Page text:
Film, OldVenue

Trailer Blazer

When it comes to filmmaking, no single piece of marketing is more crucial than the trailer – it has to give audiences a taste of what’s to come in the film and reveal some interesting moments to draw them in, all within a two and half minute time constraint. Unfortunately, a lot of trailers miss the mark.

The biggest mistake that many trailers make is showing far too much of the film, whether it be crucial plot points or tent pole action scenes. The Terminator series has run afoul of this trend consistently; Terminator 2 revealed the twist of the T-800 being the hero, Terminator Salvation showed that Sam Worthington’s character was a Terminator and recently Terminator Genisys publicised the fact that John Conner had been turned by Skynet – as such, major moments end up being diluted. Other notorious examples of trailers spoiling movies include Carrie, which shows the climactic scenes at the prom, including the majority of the character deaths, Cast Away, where Tom Hanks’ character is revealed to have got off the island, and The Amazing Spider-Man 2, which showed the ending shot of the movie among other plot spoilers. Tent pole moments can also be revealed; Independence Day ruined the money shot of the aliens destroying the White House. Comedy movies can also show all the best laughs; Home Alone, for instance, shows most of the pratfalls that served as the main reason to see the movie within the trailer. As such, this begs the question as to why people saw these films at all.

Another thing that some trailers do wrong is misleading the audience of the tone or direction. Drive caused complaints and demands for refunds because it turned out to be a slow paced and intense drama rather than the action movie that the trailer had made it out to be. M. Night Shyamalan suffered twice with this, as The Village and Lady in the Water were both marketed as horror films instead of the simple dramas that they actually were. In an especially egregious case, the Black Christmas remake featured numerous scenes shot specifically for the trailer, with producers going behind the directors back to deceive the audience. As such, trailers can be unreliable for the product they market, which can lead to bad word-of-mouth and a reduction in cinema attendance.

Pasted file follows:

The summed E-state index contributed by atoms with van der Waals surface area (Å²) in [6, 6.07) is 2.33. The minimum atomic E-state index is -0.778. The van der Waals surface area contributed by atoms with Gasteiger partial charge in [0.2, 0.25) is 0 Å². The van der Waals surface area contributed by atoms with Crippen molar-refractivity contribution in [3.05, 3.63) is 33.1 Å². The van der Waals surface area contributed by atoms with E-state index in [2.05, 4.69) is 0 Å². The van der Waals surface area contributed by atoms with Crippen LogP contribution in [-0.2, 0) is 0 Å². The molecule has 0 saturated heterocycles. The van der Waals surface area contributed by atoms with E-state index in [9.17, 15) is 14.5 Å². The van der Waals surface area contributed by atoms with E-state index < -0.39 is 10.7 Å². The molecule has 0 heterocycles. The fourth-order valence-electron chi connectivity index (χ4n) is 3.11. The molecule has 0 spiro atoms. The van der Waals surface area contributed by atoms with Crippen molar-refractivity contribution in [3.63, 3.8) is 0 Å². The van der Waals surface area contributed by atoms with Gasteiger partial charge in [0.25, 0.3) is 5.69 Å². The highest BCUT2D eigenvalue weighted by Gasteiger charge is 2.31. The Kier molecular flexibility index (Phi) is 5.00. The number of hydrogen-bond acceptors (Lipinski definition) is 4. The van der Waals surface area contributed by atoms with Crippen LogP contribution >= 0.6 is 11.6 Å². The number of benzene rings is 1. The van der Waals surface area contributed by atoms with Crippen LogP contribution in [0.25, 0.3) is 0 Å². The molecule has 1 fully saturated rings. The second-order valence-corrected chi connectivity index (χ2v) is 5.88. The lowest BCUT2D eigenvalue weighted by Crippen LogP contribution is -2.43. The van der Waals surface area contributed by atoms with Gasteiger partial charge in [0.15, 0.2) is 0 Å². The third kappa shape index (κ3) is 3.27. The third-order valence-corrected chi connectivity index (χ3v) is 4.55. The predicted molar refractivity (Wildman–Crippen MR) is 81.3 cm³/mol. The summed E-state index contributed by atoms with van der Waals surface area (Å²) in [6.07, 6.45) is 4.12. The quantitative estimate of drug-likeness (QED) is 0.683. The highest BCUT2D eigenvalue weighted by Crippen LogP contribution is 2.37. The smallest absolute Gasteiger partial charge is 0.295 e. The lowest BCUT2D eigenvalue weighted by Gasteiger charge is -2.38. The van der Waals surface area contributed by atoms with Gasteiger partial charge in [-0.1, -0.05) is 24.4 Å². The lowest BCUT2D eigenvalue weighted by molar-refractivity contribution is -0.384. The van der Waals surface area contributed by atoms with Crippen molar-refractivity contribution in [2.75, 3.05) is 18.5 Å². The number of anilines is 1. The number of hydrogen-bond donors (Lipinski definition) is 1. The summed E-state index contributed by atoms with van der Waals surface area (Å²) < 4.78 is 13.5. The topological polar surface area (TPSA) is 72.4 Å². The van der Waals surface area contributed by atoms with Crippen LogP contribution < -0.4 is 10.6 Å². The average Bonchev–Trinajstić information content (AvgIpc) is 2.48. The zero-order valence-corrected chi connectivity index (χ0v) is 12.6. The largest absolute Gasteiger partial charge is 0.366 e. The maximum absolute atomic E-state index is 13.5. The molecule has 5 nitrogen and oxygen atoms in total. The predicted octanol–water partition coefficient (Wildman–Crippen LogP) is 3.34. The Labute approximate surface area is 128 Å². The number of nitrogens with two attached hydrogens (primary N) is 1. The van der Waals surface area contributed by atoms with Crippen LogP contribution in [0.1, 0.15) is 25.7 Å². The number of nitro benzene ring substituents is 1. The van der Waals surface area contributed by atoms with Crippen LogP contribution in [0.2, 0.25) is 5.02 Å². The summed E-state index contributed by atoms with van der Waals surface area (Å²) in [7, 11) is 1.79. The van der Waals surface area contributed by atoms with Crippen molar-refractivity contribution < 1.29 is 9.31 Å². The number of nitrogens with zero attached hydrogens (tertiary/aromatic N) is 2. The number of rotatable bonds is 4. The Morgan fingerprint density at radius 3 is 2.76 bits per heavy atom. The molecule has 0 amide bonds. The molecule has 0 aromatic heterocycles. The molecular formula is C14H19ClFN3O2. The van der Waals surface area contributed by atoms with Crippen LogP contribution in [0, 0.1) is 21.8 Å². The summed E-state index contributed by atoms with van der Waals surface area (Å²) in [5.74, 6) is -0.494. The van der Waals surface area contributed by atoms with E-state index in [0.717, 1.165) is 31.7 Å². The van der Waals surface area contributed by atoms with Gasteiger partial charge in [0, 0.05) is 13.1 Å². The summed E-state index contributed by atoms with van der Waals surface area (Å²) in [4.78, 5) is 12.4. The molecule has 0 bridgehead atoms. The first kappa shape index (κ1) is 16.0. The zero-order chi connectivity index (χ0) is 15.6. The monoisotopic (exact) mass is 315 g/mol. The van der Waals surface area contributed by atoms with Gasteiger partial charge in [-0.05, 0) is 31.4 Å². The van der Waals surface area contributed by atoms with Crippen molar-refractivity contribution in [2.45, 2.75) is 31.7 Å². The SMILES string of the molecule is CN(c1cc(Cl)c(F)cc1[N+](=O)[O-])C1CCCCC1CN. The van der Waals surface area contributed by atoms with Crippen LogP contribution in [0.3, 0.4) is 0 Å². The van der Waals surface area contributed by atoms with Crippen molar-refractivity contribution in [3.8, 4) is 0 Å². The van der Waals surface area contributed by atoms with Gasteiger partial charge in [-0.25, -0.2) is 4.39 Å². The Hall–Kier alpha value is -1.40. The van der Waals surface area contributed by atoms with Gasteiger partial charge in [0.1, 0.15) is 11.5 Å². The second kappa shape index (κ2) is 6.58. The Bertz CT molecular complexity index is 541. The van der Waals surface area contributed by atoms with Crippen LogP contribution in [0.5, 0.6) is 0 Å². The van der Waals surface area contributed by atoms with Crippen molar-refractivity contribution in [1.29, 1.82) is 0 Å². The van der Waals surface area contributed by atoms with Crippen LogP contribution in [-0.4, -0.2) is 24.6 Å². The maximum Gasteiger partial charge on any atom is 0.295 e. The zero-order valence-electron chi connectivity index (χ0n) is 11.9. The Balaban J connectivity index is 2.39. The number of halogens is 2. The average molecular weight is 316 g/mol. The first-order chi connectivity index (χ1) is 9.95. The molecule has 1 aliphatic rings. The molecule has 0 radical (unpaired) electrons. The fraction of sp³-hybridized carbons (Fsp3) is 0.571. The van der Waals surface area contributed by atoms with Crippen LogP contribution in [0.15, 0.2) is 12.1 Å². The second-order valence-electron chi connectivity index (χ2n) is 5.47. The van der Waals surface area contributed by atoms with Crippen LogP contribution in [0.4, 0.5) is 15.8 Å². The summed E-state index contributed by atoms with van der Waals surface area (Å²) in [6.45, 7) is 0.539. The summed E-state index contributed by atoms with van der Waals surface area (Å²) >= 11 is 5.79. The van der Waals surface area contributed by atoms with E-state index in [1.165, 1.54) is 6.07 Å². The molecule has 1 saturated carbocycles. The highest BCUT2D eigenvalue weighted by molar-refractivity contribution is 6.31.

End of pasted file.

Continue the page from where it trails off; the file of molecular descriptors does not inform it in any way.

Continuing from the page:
There are also a number of trailer clichés. Action trailers tend to feature elements such as loud horn blasts (often known as ‘The Inception Horns’), frequent uses of low electronic pulses and constant fades to black that border on epileptic levels. Comedy trailers meanwhile tend to rely on swipes and pausing the music for a comedic line. The issue with this is that once these have been used multiple times, they no longer become shocking or exciting, and therefore can make films appear predictable. One way that this issue could be dealt with is by dropping the length of trailers to 90 seconds. Studios would have to work harder to sell the movie to audiences without giving too much away. Otherwise, trailers need to be crafted more carefully, maybe having directors on hand to prevent such mistakes being made.

Great trailers do exist; Star Wars: The Force Awakens, for instance, was very successful in getting audiences stoked for the film with some exciting moments, while simultaneously not giving away major plot details. But if studios continue to fall into the pitfalls mentioned above, we may see cinema attendance taking a turn for the worse in the future.

09/02/2016

About Author

alexmorrison



Notice: Trying to access array offset on value of type null in /home/wp_35pmrq/concrete-online.co.uk/wp-content/themes/citynews/tpl/tpl-related-posts.php on line 11

Notice: Trying to access array offset on value of type null in /home/wp_35pmrq/concrete-online.co.uk/wp-content/themes/citynews/tpl/tpl-related-posts.php on line 26
Calendar
October 2021
M T W T F S S
 123
45678910
11121314151617
18192021222324
25262728293031
Latest Comments
About Us

The University of East Anglia’s official student newspaper. Concrete is in print and online.

If you would like to get in touch, email the Editor on Concrete.Editor@uea.ac.uk. Follow us at @ConcreteUEA.